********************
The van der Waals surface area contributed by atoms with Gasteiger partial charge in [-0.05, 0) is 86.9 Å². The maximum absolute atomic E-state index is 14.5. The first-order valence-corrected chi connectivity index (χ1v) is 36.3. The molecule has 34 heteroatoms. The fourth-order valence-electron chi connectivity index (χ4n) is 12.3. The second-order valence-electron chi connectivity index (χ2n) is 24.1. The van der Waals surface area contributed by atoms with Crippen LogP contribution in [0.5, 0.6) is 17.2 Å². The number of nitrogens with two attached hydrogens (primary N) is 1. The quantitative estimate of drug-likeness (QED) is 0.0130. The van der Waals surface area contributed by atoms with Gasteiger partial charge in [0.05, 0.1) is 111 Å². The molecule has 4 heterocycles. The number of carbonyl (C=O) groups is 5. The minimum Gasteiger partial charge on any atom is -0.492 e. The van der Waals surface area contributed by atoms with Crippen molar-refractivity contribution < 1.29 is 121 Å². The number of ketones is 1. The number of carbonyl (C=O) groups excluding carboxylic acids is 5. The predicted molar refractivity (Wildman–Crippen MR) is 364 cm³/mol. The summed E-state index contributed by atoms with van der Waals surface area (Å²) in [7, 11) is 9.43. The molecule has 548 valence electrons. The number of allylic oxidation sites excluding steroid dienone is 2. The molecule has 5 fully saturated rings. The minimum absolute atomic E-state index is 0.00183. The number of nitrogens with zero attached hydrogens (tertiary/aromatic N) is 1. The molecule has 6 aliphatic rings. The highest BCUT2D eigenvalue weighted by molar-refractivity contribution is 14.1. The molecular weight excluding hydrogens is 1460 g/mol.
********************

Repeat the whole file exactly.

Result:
The van der Waals surface area contributed by atoms with Gasteiger partial charge in [-0.05, 0) is 86.9 Å². The maximum absolute atomic E-state index is 14.5. The first-order valence-corrected chi connectivity index (χ1v) is 36.3. The molecule has 34 heteroatoms. The fourth-order valence-electron chi connectivity index (χ4n) is 12.3. The second-order valence-electron chi connectivity index (χ2n) is 24.1. The van der Waals surface area contributed by atoms with Crippen LogP contribution in [0.5, 0.6) is 17.2 Å². The number of nitrogens with two attached hydrogens (primary N) is 1. The quantitative estimate of drug-likeness (QED) is 0.0130. The van der Waals surface area contributed by atoms with Gasteiger partial charge in [0.05, 0.1) is 111 Å². The molecule has 4 heterocycles. The number of carbonyl (C=O) groups is 5. The minimum Gasteiger partial charge on any atom is -0.492 e. The van der Waals surface area contributed by atoms with Crippen molar-refractivity contribution < 1.29 is 121 Å². The number of ketones is 1. The number of carbonyl (C=O) groups excluding carboxylic acids is 5. The predicted molar refractivity (Wildman–Crippen MR) is 364 cm³/mol. The summed E-state index contributed by atoms with van der Waals surface area (Å²) in [7, 11) is 9.43. The molecule has 548 valence electrons. The number of allylic oxidation sites excluding steroid dienone is 2. The molecule has 5 fully saturated rings. The minimum absolute atomic E-state index is 0.00183. The number of nitrogens with zero attached hydrogens (tertiary/aromatic N) is 1. The molecule has 6 aliphatic rings. The highest BCUT2D eigenvalue weighted by molar-refractivity contribution is 14.1. The molecular weight excluding hydrogens is 1460 g/mol.